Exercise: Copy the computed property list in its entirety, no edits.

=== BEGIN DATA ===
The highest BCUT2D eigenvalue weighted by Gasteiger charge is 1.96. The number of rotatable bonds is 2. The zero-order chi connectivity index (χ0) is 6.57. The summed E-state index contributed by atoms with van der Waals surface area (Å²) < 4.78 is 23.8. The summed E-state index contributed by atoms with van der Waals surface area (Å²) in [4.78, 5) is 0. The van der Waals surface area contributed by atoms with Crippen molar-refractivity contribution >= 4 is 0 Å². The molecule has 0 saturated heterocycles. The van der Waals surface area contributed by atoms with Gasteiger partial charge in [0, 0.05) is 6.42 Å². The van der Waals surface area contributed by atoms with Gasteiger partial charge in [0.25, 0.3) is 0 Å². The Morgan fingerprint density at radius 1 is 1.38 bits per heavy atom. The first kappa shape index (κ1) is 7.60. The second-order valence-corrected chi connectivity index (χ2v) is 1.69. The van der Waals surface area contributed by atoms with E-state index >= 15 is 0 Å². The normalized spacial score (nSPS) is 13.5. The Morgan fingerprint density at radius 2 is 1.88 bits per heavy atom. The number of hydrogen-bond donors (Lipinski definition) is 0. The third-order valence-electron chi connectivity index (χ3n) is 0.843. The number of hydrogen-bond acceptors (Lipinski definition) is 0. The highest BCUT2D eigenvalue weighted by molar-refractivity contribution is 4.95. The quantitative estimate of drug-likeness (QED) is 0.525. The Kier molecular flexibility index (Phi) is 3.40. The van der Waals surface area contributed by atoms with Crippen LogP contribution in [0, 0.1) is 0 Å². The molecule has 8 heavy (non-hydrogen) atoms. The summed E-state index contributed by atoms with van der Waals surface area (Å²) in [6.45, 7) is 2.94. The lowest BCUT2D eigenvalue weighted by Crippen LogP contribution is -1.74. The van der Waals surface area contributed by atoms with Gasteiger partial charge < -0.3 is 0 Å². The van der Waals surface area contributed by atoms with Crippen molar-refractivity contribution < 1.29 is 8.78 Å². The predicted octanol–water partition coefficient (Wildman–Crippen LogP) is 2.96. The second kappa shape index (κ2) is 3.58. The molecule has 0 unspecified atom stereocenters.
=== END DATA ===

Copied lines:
The highest BCUT2D eigenvalue weighted by Gasteiger charge is 1.96. The number of rotatable bonds is 2. The zero-order chi connectivity index (χ0) is 6.57. The summed E-state index contributed by atoms with van der Waals surface area (Å²) < 4.78 is 23.8. The summed E-state index contributed by atoms with van der Waals surface area (Å²) in [4.78, 5) is 0. The van der Waals surface area contributed by atoms with Crippen molar-refractivity contribution >= 4 is 0 Å². The molecule has 0 saturated heterocycles. The van der Waals surface area contributed by atoms with Gasteiger partial charge in [0, 0.05) is 6.42 Å². The van der Waals surface area contributed by atoms with Gasteiger partial charge in [0.25, 0.3) is 0 Å². The Morgan fingerprint density at radius 1 is 1.38 bits per heavy atom. The first kappa shape index (κ1) is 7.60. The second-order valence-corrected chi connectivity index (χ2v) is 1.69. The van der Waals surface area contributed by atoms with E-state index >= 15 is 0 Å². The normalized spacial score (nSPS) is 13.5. The Morgan fingerprint density at radius 2 is 1.88 bits per heavy atom. The number of hydrogen-bond donors (Lipinski definition) is 0. The third-order valence-electron chi connectivity index (χ3n) is 0.843. The number of hydrogen-bond acceptors (Lipinski definition) is 0. The highest BCUT2D eigenvalue weighted by molar-refractivity contribution is 4.95. The quantitative estimate of drug-likeness (QED) is 0.525. The Kier molecular flexibility index (Phi) is 3.40. The van der Waals surface area contributed by atoms with Crippen LogP contribution in [0, 0.1) is 0 Å². The molecule has 8 heavy (non-hydrogen) atoms. The summed E-state index contributed by atoms with van der Waals surface area (Å²) in [6.45, 7) is 2.94. The lowest BCUT2D eigenvalue weighted by Crippen LogP contribution is -1.74. The van der Waals surface area contributed by atoms with Gasteiger partial charge < -0.3 is 0 Å². The van der Waals surface area contributed by atoms with Crippen molar-refractivity contribution < 1.29 is 8.78 Å². The predicted octanol–water partition coefficient (Wildman–Crippen LogP) is 2.96. The second kappa shape index (κ2) is 3.58. The molecule has 0 unspecified atom stereocenters.